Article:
Oscar Buzz: The impact of “Inglourious Basterds” on the Jews
My upcoming cover story in The Jewish Journal will examine the cultural impact of Quentin Tarantino’s “Inglourious Basterds” on the Jews. It will be posted online this week, and appear in the print edition next Thursday. I spoke with Quentin Tarantino, Eli Roth, Rabbis David Wolpe and Rabbi Marvin Hier, Dr. Michael Berenbaum and other scholars.
Why shine a light on “Inglourious?” The movie marks a strikingly new depiction of Jews on screen. Off screen, Jews seem to have a cultural aversion to violence. They think of themselves as a people of the book, not the sword. But Quentin Tarantino’s Oscar nominated film “Inglourious Basterds” depicts a very different kind of Jew; a violent, vengeful and aggressive one. You might say, a Jew without a conflicted conscience.
Tied into an American Jewish identity as empowered and strong, buttressed by the image (and reality) of Israel, the Jew in “Basterds” is clearly a new kind of Jew.
Tarantino himself acknowledged to me that his conception of the post-Israel Jew might have informed characters that otherwise sprung from his imagination. I asked Tarantino what came to his mind when he thought of the word, “Israel,” and he shot back: “Jewish homeland. Kick ass army.”
Israel or not, the movie taps into another buried truth about Jewish consciousness: seriously, what Jew in their right mind is going to feel bad about killing Nazis? And Hitler? It’s the ultimate revenge fantasy fulfilled. Indeed, for many Jewish audiences, the experience of Tarantino’s film has tapped into a deep-seated Jewish rage, allowing Jews to act out violent impulses—even in fantasy—that they’ve been collectively repressing since the Holocaust.
“Every Jew I know has a tremendous sense of ‘if only I could have killed that basterd,’” Holocaust scholar Michael Berenbaum said about Hitler’s cinematic offing. “Wouldn’t any Jew love to be engaged in battle and be able to bring World War II to an end and Hitler to his demise? The fact that Hitler was able to kill himself was too good for the basterd.”
And yet, a morally unconflicted Jew (which, let’s face it, is highly unlikely) challenges Jewish self conception. That’s why the movie provoked long and fascinating discussions in special screenings before audiences of rabbis and other Jewish leaders in New York and LA. At a screening at the Museum of Tolerance in Los Angeles, Rabbi Marvin Hier deemed it “quite exciting” and “ingenious.”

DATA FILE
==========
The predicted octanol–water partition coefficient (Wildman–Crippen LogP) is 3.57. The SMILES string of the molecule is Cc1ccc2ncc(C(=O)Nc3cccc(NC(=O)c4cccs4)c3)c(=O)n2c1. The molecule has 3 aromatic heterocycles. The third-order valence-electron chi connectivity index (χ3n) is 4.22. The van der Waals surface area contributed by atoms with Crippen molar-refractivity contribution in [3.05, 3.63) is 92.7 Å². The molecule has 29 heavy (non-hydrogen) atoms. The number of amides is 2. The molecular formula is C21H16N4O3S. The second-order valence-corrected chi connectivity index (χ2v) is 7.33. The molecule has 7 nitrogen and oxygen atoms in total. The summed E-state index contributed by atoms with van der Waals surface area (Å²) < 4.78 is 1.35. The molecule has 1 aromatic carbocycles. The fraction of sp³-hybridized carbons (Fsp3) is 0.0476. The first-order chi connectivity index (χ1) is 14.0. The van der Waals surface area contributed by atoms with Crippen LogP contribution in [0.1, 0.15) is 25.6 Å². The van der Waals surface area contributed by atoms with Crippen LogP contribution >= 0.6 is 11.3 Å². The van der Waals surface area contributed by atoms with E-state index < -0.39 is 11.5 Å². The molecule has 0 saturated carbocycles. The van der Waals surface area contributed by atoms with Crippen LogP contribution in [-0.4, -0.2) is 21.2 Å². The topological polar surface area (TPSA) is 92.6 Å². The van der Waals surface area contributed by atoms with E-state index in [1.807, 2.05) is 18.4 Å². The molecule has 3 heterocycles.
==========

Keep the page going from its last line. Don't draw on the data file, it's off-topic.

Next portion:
But others found it more problematic. Because, well, it isn’t traditionally Jewish: Jews are supposed to be uber-moral—God’s chosen—and God’s partners in the redemption of the world. So what happens when a big Hollywood movie makes obvious parallels between Jews and their killers, between Jews and terrorists? As Tarantino told me, “That’s exactly what they were. They were prepared to bring the building down as suicide bombers.”
The questions here pose the kind of moral challenge Jews revel in. Is the Jew of Inglourious Basterds troubling, or ideal?
According to Gavriel Rosenfeld, author of “The World Hitler Never Made,” portraying Jews as violent and powerful could have consequences—mostly for Israel.
“If Jews are not going to be pristine, morally, ethically upright people and are instead, willing to use sadism and violence, that changes the moral calculus a little bit,” Rosenfeld, who is also an Associate Professor of History at Fairfield University said. “Maybe that changes the equation of how people perceive victims and perpetrators in the Middle East.”
If Jews get their revenge, then they have less claim to victimhood. Which means less sympathy for the many existential threats facing Israel. The way Rosenfeld puts it, “Jews have historically been accused of using the Holocaust to defend anything Israel does and making the world feel guilty for their inaction during Holocaust; but that guilt is dependent on Jews being in role of victims.”
Maybe so, but there are also benefits to the new, empowered Jew.
For one, the film puffed up the image of Jewish men. Before ‘Basterds’ a Jewish man was Woody Allen or Jerry Seinfeld—funny, nebbishy, but the antithesis of masculinity.
Eli Roth, who plays The Bear Jew in the film, said, “It was time to redefine Jewish masculinity on film. That’s one of the reasons I hit the weights so hard; I wanted people to go, ‘Wow, Jews are tough!’”
To read the full story check back later this week and don’t miss our special Oscar issue, available in print March 5. To read more of my interview with Tarantino, click here.